This story originally ran on PitchBook.
Legalised cannabis is set to arrive in Canada later this year, following the country's historic vote last month to become the first G7 nation to allow the drug’s recreational use. As a result, the Canadian marijuana industry is expected to grow into a multibillion-dollar sector, reaching C$6.5 billion by 2020, per the Canadian Imperial Bank of Commerce.
Although the domestic Canadian market has been grabbing headlines, many of the country’s existing cannabis heavyweights have already begun shifting their focus towards Europe. Several companies have begun establishing bases on the continent, including Aurora Cannabis and Canopy Growth.
Europe’s population is more than twice the size of the US and Canada’s combined, suggesting the potential of a considerably larger cannabis market that could be cultivated. While estimates vary, market intelligence business Prohibition Partners suggests that with around 12% of the continent's population being "irregular" or "intensive" users, a fully legal and regulated cannabis market would be worth north of €56 billion annually.
Within the larger industry, the medical cannabis market alone would have the potential to reach nearly an estimated €36 billion, according to the same research. Currently, only Germany, Italy, Austria, the Czech Republic, Finland, Portugal, Poland and Spain allow marijuana's use for medicinal purposes–although other countries are considering following suit amid increased pressure from the public and the medical community. For example, the high-profile cases of Billy Caldwell and Alfie Dingley—two boys who depend on cannabis oil to control seizures—have forced legislators in the UK to re-examine the benefits of the drug's medicinal use.
But legalisation, in whatever form, is a sensitive topic, driven to an extent by moral conventions and often seen as a first step to opening the floodgates and legalising all drugs. It is also an issue politicians across Europe have been reluctant to address, despite its potential for positive social impact relating to decriminalisation, job creation and taxation at various stages of the supply chain.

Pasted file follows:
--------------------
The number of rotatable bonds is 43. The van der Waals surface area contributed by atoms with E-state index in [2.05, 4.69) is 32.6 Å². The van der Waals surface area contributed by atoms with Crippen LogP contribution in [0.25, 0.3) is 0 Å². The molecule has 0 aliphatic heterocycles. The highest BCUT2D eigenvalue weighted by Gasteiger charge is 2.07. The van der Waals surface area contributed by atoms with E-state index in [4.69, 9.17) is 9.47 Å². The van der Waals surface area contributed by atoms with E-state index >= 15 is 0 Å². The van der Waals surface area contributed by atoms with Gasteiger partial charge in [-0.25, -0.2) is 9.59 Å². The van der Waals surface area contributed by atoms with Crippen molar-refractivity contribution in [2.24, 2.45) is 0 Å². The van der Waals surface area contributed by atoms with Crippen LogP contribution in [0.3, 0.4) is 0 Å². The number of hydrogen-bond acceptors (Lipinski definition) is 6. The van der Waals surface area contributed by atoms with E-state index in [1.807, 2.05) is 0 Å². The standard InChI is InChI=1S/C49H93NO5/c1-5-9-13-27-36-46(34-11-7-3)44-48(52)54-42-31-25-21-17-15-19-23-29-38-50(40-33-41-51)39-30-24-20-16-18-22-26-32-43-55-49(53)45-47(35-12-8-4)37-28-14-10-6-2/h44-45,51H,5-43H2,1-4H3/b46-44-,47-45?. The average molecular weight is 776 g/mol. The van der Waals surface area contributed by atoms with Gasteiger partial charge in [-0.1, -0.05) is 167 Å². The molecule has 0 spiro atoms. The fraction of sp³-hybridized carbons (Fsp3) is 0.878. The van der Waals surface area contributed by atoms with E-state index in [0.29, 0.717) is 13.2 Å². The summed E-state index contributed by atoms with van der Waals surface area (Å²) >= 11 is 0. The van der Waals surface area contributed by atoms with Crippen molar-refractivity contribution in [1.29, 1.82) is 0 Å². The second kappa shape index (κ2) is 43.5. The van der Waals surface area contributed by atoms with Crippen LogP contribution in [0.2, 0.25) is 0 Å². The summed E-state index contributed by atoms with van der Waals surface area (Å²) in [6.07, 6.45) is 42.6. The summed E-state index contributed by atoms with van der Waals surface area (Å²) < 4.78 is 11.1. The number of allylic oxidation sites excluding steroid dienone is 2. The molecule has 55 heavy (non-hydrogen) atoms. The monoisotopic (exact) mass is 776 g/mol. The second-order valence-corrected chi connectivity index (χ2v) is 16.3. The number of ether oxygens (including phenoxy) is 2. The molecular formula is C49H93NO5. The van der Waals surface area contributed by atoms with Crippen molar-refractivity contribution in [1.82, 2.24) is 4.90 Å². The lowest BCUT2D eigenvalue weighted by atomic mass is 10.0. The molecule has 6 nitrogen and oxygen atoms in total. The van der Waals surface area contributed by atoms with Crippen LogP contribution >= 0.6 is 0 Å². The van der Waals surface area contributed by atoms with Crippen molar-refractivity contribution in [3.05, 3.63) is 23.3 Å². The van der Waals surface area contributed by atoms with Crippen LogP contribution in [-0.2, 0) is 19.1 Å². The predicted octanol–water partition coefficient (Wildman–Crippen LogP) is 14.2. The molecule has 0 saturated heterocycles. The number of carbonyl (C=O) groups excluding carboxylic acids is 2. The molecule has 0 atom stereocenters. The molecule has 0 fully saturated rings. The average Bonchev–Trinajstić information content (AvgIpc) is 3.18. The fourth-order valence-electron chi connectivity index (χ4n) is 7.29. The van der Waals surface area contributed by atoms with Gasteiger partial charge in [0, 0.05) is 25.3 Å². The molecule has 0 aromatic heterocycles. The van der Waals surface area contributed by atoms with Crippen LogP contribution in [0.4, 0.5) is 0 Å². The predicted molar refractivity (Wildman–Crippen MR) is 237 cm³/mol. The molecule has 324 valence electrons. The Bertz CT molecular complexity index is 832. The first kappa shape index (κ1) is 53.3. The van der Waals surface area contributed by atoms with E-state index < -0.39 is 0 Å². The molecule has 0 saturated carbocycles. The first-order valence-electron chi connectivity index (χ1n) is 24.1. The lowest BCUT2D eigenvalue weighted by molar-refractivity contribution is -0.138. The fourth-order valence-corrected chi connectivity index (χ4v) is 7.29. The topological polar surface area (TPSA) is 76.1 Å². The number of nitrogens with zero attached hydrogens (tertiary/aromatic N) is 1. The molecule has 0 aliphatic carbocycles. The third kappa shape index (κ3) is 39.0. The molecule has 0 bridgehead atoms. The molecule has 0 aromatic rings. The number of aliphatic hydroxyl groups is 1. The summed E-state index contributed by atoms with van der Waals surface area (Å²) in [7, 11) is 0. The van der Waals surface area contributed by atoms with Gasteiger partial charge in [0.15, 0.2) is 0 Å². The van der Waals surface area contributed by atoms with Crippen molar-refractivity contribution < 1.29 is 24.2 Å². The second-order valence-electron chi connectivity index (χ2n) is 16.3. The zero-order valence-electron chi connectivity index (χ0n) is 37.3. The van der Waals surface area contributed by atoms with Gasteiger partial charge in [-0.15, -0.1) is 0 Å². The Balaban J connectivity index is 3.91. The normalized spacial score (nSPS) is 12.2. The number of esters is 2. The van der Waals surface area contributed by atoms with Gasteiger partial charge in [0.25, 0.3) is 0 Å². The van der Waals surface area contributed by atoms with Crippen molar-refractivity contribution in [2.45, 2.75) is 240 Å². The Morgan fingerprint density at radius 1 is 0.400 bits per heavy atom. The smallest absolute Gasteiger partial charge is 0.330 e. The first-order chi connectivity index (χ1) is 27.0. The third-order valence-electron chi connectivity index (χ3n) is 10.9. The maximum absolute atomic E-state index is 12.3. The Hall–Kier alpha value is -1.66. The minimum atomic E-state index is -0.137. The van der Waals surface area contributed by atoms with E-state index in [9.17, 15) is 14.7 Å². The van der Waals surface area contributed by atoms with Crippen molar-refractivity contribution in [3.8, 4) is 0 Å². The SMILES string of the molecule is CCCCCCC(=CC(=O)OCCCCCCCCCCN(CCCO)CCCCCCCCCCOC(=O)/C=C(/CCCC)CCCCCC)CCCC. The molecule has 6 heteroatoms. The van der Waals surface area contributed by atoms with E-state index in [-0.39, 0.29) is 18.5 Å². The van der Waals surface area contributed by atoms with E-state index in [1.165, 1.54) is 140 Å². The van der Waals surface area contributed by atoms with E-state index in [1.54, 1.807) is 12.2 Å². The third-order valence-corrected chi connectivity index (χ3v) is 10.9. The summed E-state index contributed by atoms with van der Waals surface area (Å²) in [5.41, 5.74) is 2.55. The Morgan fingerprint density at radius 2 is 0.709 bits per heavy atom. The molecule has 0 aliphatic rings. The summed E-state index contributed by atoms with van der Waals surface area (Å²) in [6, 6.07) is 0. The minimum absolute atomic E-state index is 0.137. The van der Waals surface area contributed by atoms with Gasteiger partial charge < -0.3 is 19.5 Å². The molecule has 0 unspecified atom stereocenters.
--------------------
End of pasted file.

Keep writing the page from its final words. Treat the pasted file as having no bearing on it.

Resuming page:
But there are indications that this is changing. As mentioned earlier, the UK has launched a review into the status of marijuana, which it currently classifies as a Class B drug—the second-most harmful category of narcotics. And this despite the fact that the UK is the global leader in legal cannabis production, according to the International Narcotics Control Board, the control organ for the implementation of the UN drug conventions.
Britain is already opening itself up to investments in the industry as seen earlier this year by Oxford Cannabinoid Technologies' £7.6 million fundraising round which included investors such as Casa Verde Capital. In addition, the UK’s first medicinal cannabis vehicle, Sativa Investments, raised £1.1 million in March and has already backed companies including PhytoVista Laboratories.
This is just the start of what could potentially be a lucrative industry for investors, judging by the faith VCs have shown in cannabis startups in Canada and the US. Some 54 deals have taken place in North America so far this year, worth a total of €255.8 million, per PitchBook data. While a direct comparison is not possible at this point, these figures do provide an indication of the potential for dealmaking in Europe if restrictions were lifted.
More than just the plant
And the potential goes far beyond just selling the finished product. A legalised European market could feed into other investable verticals, such as:
• Agtech—companies that enable the production and cultivation of the plant by providing technologies, equipment, and supplies
• Biotech—R&D of new drugs and products utilising cannabinoids
• Consumption devices—developing and selling personal devices for cannabis consumers such as vaporisers
• Real estate—entities that own or lease commercial properties
• Investing and finance—including direct investments into the sector, but also products financial service providers may want to offer to operators in the space
This enlarged ecosystem may prove beneficial to investors who have reservations against directly backing the production and sale of a drug (even if it has been legalised), since it would allow investments into areas that are set to benefit if the market takes off, while having no direct link to the substance itself. An example of this can be seen in cannabis machine developer Xtraction Services’ Series B last month, in which it raised $2.8 million from investors including Archytas Ventures.
Taxing and regulating cannabis, similar to the way alcohol and tobacco are currently treated, appears to be a path European politicians are now willing to explore. If and how this is turned into policy is likely to differ from country to country and may take several years. American and Canadian companies seeking to expand in Europe will need to navigate the complicated compliance processes necessary to produce in Europe or export into a European country, since medical cannabis is considered a pharmaceutical product in Europe and would require approval from individual states as well as European institutions.
Despite significant headwinds, Europe appears to be set to become the next frontier in the cannabis industry. Companies from outside of the EU will need to demonstrate the ability to navigate a challenging regulatory environment as well as the will to deploy capital in an industry that is still in its infancy. But the opportunity of investing early in what could potentially become the largest cannabis market in the world is already commanding attention from investors globally.